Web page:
$31.5 million to urban schools in Ohio

Ohio has received $31.5 million in grants from three private foundations to improve education in the state’s city schools. State officials say the grant ranks among the biggest ever for K-12 schools.

The Bill and Melinda Gates Foundation will provide $20 million to help create smaller schools at four to six big city high schools. “Small schools provide a safe environment in which students can focus on their studies and ultimately graduate from high schools prepared for college, work, and civic contribution,” said Tom Vander Ark, the foundation’s executive director for education.

The Cincinnati-based KnowledgeWorks Foundation will provide an additional $5 million toward the smaller schools project. KnowledgeWorks also is giving $1.5 million, along with $5 million from the Ford Foundation, to help expand Ohio’s ProjectGRAD. This program, already in place in Columbus and Cincinnati, aims to improve graduation and college attendance rates at big city high schools.

The Ford Foundation believes ProjectGRAD “will lead to dramatic improvements in public schools throughout the state of Ohio,” said Steven Zwerling, senior program officer for the foundation.




$20 million to Baltimore city schools

The Baltimore City Public Schools have received $20 million from 10 national and local foundations to build nine innovative high schools.

The school district devised a plan, called “Blueprint for Baltimore’s Neighborhood High Schools,” to transform nine high schools into smaller learning communities and create six to eight Innovation High Schools. These schools will focus on improving academic performance and preparing students for higher education or the 21st-century work place.

The contributing organizations are the Aaron and Lillie Straus Foundation, the Abell Foundation, the Alvin and Fanny B. Thalheimer Foundation, the Annie E. Casey Foundation, the Baltimore Community Foundation, the Bill and Melinda Gates Foundation, the Blaustein Foundations, the Clayton Baker Trust, the Lockhart Vaughan Foundation, and the Open Society Institute-Baltimore.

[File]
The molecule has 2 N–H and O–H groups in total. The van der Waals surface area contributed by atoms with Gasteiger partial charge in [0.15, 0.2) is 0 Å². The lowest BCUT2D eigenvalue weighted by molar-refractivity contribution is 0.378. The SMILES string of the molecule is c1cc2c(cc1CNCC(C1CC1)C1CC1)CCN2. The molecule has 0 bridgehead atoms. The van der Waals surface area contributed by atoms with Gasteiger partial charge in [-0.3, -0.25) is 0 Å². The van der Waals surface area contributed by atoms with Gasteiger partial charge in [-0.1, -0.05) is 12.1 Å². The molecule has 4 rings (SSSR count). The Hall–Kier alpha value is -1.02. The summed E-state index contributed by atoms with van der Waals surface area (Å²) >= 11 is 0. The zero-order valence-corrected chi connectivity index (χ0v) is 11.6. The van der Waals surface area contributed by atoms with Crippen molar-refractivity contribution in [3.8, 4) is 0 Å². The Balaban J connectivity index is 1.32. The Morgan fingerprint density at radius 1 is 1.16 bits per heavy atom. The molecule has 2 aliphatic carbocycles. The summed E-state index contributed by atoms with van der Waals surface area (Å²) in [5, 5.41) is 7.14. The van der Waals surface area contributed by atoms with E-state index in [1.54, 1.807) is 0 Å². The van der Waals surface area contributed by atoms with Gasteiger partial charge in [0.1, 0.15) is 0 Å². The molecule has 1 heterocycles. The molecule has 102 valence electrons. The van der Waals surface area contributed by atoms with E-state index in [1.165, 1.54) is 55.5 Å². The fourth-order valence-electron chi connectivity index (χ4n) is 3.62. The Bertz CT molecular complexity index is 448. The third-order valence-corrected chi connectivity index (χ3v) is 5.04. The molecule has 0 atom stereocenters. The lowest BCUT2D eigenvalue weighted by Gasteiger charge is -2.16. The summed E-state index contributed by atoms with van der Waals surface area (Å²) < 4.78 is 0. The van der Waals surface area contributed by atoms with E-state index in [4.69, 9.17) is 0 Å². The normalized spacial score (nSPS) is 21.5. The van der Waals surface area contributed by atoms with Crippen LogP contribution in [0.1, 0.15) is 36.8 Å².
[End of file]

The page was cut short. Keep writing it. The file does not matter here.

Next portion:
$100,000 from the Verizon Foundation

To help children with special needs, the Verizon Foundation has given $100,000 to the Center for Applied Special Technology (CAST) to digitize books and create an online learning center. The online center, to be named the Universal Learning Center, will provide teachers with digital classroom materials for special-needs students.

“Verizon’s support comes at a critical time in our efforts to leave no child behind because he or she is unable to learn from the same material as classmates,” said David Rose, co-executive director of CAST. “Today’s technology can transform textbooks and other learning material by making it available in a customized digital format so it can be used to match the learning needs of individual students.”

Once the books are digitized and web-based, material can be manipulated in different ways, such as making the text larger for children with low vision or turning pages with eye movements for students with physical disabilities. The center will make selected classroom material available in three different formats—HTML, Braille, and DAISY-NISO for teachers at the 100 participating pilot schools.



$25,000 from Washington Mutual

Eighteen schools in Portland, Ore., received nearly $25,000 in grants from the Washington Mutual Bright Ideas Grant Program, which funds initiatives that focus on literacy, integrating the arts into the curriculum, and other efforts that strengthen curriculum and teaching.

Science teachers at Fernwood Middle School, for example, plan to use their $500 grant to buy a helium-neon laser to teach students about physical and earth science through hands-on technology and laboratory exercises.

“The goal of the Washington Mutual Bright Ideas Grant Program is to provide support to public school teachers and encourage innovative classroom instruction,” said Charlotte Ellis, Washington Mutual’s consumer regional manager for Portland. “The grants, which were awarded to teams of two or more teachers, promote collaboration between educators in the development of curricula designed to raise student achievement.”